A brother of the Community, originally from South Korea, has visited North Korea several times. He has sometimes accompanied the delivery of foodstuffs.

In South Sudan

In a village 25 km. south of Rumbek, some fifty families of lepers live; they have come from the entire Great Lakes region. Although medical treatment heals the disease and removes all danger of contagion, the loss of limbs sometimes remains a great handicap. The social stigma continues to affect them. The lepers cannot stay in their place of origin. Their children, even if they themselves have not been touched by the disease, are not welcome in school. The courage and hope of these families who have started a new life from scratch in great isolation and precariousness are remarkable. Operation Hope is helping build a building for the primary classes, so that the children can continue to study even during the rainy season.

The civil war, the fees demanded and the lack of schools have kept many young people from continuing their schooling; helping them to develop their full potential is a priority. Setting up the Youth Opportunity Center wants to give a strong signal in favor of this commitment. On land occupied by the resources of an NGO during the civil war, the Church wants to develop a place of welcome, activities and formation open to young people of all backgrounds. Operation Hope is contributing to building a multipurpose room to replace the leaking tent.

See also:
In South Sudan, summer 2013

Humanitarian supplies sent to North Korea

The medicine and medical devices collected at the European meeting in Berlin end 2011 were sent on 11 February 2012, in order to arrive in North Korea in late March - early April. Many responded to the call of the community for solidarity with the people of North Korea. Dozens of packages of basic medicines, were picked up hundreds of stethoscopes, thermometers, boxes of bandages, gauze, syringes and various medical supplies. Also several large boxes of surgical devices and two sterilizers were given. Operation Hope has added two new oxygen concentrators. Everything was packed onto four pallets. In North Korea the Red Cross will undertake the distribution of the supplies to hospitals and rural clinics.

This aid in collaboration with the North Korean Red Cross continued in 2012 and 2013 by sending medical equipment (including an electrocardiogram, microscopes and emergency kits for doctors) and medicine for hospitals.

In 2011, through Operation Hope, the Community made humanitarian shipments for those who lacked food in North Korea: 260 tons of wheat flour and 120 tons of noodles. In 2007 the Community had sent a thousand tons of wheat flour. The first humanitarian shipments into this country were made by the Community in 1998 and 1999: more than a thousand tons of corn were sent to the people who suffered after several years of drought and floods. Since then, every year it was possible to make a sign of solidarity by sending humanitarian aid: milk and feeding bottles for infants, medical equipment and medicines. A brother of the community, himself a native of South Korea, was several times in North Korea and he sometimes accompanied the distribution of food aid. Between 2007 and 2011, the community also invited six doctors from the Red Cross Hospital of North Korea to spend a one-year internship in France.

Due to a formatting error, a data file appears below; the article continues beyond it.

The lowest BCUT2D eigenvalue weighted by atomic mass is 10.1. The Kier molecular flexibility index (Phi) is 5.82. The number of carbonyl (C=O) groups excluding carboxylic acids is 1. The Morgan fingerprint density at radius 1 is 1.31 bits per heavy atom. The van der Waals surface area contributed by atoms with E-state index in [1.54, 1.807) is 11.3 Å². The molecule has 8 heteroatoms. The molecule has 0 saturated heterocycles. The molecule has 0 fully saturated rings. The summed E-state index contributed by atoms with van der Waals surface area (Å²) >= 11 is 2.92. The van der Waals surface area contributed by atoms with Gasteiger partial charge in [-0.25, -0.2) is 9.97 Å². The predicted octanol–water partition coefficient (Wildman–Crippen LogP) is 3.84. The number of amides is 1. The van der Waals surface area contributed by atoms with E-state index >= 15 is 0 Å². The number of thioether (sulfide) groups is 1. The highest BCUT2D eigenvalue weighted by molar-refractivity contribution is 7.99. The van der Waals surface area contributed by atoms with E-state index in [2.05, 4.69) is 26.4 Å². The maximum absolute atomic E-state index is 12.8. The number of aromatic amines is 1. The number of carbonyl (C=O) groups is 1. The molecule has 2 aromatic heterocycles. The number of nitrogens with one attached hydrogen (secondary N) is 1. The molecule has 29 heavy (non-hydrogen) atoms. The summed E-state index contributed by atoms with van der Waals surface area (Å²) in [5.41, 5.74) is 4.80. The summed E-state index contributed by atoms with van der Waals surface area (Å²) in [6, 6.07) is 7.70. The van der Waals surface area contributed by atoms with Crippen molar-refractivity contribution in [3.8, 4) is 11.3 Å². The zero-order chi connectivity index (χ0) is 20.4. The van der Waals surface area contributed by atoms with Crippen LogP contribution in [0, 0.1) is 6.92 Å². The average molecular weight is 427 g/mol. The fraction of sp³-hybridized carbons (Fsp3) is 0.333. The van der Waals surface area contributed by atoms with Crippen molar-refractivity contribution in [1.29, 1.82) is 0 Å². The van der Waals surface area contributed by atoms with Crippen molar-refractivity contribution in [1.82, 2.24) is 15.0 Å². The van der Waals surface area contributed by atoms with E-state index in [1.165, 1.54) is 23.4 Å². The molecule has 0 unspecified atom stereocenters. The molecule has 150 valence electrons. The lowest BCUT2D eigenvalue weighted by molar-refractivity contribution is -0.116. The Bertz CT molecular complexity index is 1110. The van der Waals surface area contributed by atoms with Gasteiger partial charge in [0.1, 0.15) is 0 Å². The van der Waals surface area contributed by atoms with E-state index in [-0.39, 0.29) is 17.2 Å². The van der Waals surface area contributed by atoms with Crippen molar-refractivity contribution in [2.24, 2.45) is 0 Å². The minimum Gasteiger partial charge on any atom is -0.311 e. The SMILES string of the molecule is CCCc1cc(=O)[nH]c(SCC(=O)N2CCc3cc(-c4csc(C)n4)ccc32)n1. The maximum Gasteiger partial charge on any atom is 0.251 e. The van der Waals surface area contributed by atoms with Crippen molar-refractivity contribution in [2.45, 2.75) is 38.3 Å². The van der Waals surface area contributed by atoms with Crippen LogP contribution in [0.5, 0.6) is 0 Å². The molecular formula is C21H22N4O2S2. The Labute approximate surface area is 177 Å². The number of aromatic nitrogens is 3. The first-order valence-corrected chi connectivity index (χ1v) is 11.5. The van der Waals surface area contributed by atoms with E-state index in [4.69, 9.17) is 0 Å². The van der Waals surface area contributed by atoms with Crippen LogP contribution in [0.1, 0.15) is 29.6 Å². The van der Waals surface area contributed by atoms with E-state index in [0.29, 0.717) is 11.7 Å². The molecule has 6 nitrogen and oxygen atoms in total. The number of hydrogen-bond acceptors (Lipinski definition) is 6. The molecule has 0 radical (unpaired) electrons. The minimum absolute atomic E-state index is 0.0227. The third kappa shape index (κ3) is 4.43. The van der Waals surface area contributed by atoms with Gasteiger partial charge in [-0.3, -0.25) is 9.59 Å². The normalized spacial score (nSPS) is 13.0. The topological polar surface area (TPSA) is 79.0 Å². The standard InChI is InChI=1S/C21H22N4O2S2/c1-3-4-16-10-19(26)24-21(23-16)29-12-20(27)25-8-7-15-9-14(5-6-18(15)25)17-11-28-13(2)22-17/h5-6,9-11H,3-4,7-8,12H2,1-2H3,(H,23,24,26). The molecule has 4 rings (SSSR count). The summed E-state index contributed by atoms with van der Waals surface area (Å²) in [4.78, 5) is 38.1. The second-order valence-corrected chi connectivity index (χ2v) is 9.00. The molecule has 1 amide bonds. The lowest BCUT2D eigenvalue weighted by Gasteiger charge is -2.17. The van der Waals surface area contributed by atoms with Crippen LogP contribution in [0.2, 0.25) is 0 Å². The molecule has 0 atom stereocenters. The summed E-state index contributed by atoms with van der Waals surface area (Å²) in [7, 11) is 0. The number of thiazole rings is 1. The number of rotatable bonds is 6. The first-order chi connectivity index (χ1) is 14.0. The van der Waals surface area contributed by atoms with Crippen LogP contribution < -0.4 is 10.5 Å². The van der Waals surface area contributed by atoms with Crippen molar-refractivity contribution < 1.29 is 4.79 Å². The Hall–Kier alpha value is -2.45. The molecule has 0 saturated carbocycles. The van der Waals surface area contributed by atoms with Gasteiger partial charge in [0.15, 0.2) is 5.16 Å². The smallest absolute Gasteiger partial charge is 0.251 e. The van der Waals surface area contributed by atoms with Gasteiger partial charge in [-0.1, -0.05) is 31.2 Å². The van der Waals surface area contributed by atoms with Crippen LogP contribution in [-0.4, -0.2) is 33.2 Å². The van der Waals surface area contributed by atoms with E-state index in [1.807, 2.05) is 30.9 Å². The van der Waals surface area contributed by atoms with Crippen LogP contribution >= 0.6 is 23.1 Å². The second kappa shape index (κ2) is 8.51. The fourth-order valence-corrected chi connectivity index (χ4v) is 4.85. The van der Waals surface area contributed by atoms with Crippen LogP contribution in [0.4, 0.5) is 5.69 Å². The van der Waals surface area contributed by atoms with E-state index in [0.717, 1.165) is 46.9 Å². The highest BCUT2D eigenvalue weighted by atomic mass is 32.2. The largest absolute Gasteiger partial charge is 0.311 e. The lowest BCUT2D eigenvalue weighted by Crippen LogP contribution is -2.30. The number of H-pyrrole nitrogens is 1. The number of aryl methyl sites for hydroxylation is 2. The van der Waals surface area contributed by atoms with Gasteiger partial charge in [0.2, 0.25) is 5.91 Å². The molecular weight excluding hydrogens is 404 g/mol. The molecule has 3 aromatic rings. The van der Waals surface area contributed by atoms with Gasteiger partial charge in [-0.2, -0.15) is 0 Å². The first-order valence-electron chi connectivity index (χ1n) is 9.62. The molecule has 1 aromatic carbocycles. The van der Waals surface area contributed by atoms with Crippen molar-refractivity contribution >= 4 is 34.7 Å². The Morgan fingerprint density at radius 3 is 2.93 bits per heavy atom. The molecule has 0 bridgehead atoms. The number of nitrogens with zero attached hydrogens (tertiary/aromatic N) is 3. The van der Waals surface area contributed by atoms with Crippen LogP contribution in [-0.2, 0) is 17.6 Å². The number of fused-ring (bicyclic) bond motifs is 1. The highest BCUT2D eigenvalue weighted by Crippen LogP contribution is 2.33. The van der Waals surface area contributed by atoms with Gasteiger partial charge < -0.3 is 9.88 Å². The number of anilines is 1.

In 2009, Taizé had one million Bibles printed in China

At the European meeting which brought together 40,000 young people in Brussels at the end of 2008, Brother Alois announced that, to respond to the needs of the Christians of China, the Taizé Community was going to have printed one million Bibles in China—200,000 complete Bibles and 800,000 New Testaments with Psalms. The printing was done in Nanjing, and from there the books were delivered across the country in successive stages throughout 2009.

In 2009, the Taizé Community is also supporting the biblical work of the Protestant Church in China. This support was continued throughout 2010 and 2011.

In Burkina Faso

Burkina Faso is situated in the Sahel where the dry season lasts nine months without interruption. The population uses open wells that often dry up and the women are forced to use unhealthy water collected in artificial ponds during the rainy season. Sometimes they have to go as far as ten kilometres in order to find water and the rare wells that do exist become a source of conflict because of the scarcity of water and the long time they have to wait. Operation Hope supports the drilling of wells and the installation of pumps. These wells are an essential source of water supply for the people and for the prevention of sickness.

In 2010, Operation Hope also supported a project to provide milk for children at the hospital of Nanoro, also in Burkina-Faso.

Printed from: http://www.taize.fr/en_article331.html - 21 February 2020